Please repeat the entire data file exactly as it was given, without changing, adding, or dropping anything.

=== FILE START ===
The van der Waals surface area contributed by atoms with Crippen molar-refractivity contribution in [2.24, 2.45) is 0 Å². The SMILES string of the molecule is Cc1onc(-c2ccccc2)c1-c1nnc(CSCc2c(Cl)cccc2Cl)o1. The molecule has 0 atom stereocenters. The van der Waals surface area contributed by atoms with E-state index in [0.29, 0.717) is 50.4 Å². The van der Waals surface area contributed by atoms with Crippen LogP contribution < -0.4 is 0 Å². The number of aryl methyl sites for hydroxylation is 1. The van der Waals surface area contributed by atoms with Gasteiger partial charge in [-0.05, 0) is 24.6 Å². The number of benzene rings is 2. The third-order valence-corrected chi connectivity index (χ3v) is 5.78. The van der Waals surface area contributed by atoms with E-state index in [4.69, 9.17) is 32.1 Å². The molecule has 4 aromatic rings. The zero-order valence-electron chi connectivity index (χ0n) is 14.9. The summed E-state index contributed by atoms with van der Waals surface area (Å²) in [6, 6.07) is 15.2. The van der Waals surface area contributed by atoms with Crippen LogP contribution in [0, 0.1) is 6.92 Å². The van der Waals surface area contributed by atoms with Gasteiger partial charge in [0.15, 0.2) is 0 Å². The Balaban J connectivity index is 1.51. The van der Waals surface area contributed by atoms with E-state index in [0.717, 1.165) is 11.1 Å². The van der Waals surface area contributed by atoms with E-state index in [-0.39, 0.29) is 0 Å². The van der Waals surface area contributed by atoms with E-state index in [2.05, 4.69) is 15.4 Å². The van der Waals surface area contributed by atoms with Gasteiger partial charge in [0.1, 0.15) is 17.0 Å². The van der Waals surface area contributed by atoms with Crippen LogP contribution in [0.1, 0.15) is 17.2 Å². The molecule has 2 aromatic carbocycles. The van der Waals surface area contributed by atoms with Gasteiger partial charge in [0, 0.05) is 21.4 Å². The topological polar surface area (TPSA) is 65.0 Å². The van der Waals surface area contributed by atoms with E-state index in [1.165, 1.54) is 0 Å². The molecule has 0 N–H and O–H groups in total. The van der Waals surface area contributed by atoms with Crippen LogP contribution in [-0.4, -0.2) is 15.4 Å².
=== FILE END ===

The van der Waals surface area contributed by atoms with Crippen molar-refractivity contribution in [2.24, 2.45) is 0 Å². The SMILES string of the molecule is Cc1onc(-c2ccccc2)c1-c1nnc(CSCc2c(Cl)cccc2Cl)o1. The molecule has 0 atom stereocenters. The van der Waals surface area contributed by atoms with E-state index in [0.29, 0.717) is 50.4 Å². The van der Waals surface area contributed by atoms with Crippen LogP contribution < -0.4 is 0 Å². The number of aryl methyl sites for hydroxylation is 1. The van der Waals surface area contributed by atoms with Gasteiger partial charge in [-0.05, 0) is 24.6 Å². The number of benzene rings is 2. The third-order valence-corrected chi connectivity index (χ3v) is 5.78. The van der Waals surface area contributed by atoms with E-state index in [4.69, 9.17) is 32.1 Å². The molecule has 4 aromatic rings. The zero-order valence-electron chi connectivity index (χ0n) is 14.9. The summed E-state index contributed by atoms with van der Waals surface area (Å²) in [6, 6.07) is 15.2. The van der Waals surface area contributed by atoms with Crippen LogP contribution in [0, 0.1) is 6.92 Å². The van der Waals surface area contributed by atoms with Gasteiger partial charge in [0.15, 0.2) is 0 Å². The Balaban J connectivity index is 1.51. The van der Waals surface area contributed by atoms with E-state index in [0.717, 1.165) is 11.1 Å². The van der Waals surface area contributed by atoms with E-state index in [-0.39, 0.29) is 0 Å². The van der Waals surface area contributed by atoms with E-state index in [2.05, 4.69) is 15.4 Å². The van der Waals surface area contributed by atoms with Gasteiger partial charge in [0.1, 0.15) is 17.0 Å². The van der Waals surface area contributed by atoms with Crippen LogP contribution in [0.1, 0.15) is 17.2 Å². The molecule has 2 aromatic carbocycles. The van der Waals surface area contributed by atoms with Gasteiger partial charge in [0, 0.05) is 21.4 Å². The topological polar surface area (TPSA) is 65.0 Å². The van der Waals surface area contributed by atoms with E-state index in [1.165, 1.54) is 0 Å². The molecule has 0 N–H and O–H groups in total. The van der Waals surface area contributed by atoms with Crippen LogP contribution in [-0.4, -0.2) is 15.4 Å².